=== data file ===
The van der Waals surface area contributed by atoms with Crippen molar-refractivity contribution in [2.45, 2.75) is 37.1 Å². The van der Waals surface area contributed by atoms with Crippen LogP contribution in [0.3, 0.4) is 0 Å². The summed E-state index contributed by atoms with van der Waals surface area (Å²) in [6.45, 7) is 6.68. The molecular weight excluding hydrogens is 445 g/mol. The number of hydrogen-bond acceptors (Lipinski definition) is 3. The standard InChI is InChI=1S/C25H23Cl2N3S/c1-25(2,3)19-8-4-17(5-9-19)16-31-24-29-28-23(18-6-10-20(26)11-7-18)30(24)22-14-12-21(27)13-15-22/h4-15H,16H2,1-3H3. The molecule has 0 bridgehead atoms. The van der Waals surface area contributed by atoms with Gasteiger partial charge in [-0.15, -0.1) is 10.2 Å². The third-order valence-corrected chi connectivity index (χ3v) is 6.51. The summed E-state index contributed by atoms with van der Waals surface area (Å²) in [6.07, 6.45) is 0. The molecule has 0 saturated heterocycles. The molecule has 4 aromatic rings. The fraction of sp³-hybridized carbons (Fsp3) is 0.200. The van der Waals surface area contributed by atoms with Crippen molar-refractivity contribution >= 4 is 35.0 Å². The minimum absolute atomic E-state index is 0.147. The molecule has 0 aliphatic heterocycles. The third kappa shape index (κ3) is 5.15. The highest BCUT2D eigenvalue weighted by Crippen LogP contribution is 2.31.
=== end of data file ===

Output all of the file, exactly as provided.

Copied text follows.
The van der Waals surface area contributed by atoms with Crippen molar-refractivity contribution in [2.45, 2.75) is 37.1 Å². The van der Waals surface area contributed by atoms with Crippen LogP contribution in [0.3, 0.4) is 0 Å². The summed E-state index contributed by atoms with van der Waals surface area (Å²) in [6.45, 7) is 6.68. The molecular weight excluding hydrogens is 445 g/mol. The number of hydrogen-bond acceptors (Lipinski definition) is 3. The standard InChI is InChI=1S/C25H23Cl2N3S/c1-25(2,3)19-8-4-17(5-9-19)16-31-24-29-28-23(18-6-10-20(26)11-7-18)30(24)22-14-12-21(27)13-15-22/h4-15H,16H2,1-3H3. The molecule has 0 bridgehead atoms. The van der Waals surface area contributed by atoms with Gasteiger partial charge in [-0.15, -0.1) is 10.2 Å². The third-order valence-corrected chi connectivity index (χ3v) is 6.51. The summed E-state index contributed by atoms with van der Waals surface area (Å²) in [6.07, 6.45) is 0. The molecule has 0 saturated heterocycles. The molecule has 4 aromatic rings. The fraction of sp³-hybridized carbons (Fsp3) is 0.200. The van der Waals surface area contributed by atoms with Crippen molar-refractivity contribution >= 4 is 35.0 Å². The minimum absolute atomic E-state index is 0.147. The molecule has 0 aliphatic heterocycles. The third kappa shape index (κ3) is 5.15. The highest BCUT2D eigenvalue weighted by Crippen LogP contribution is 2.31.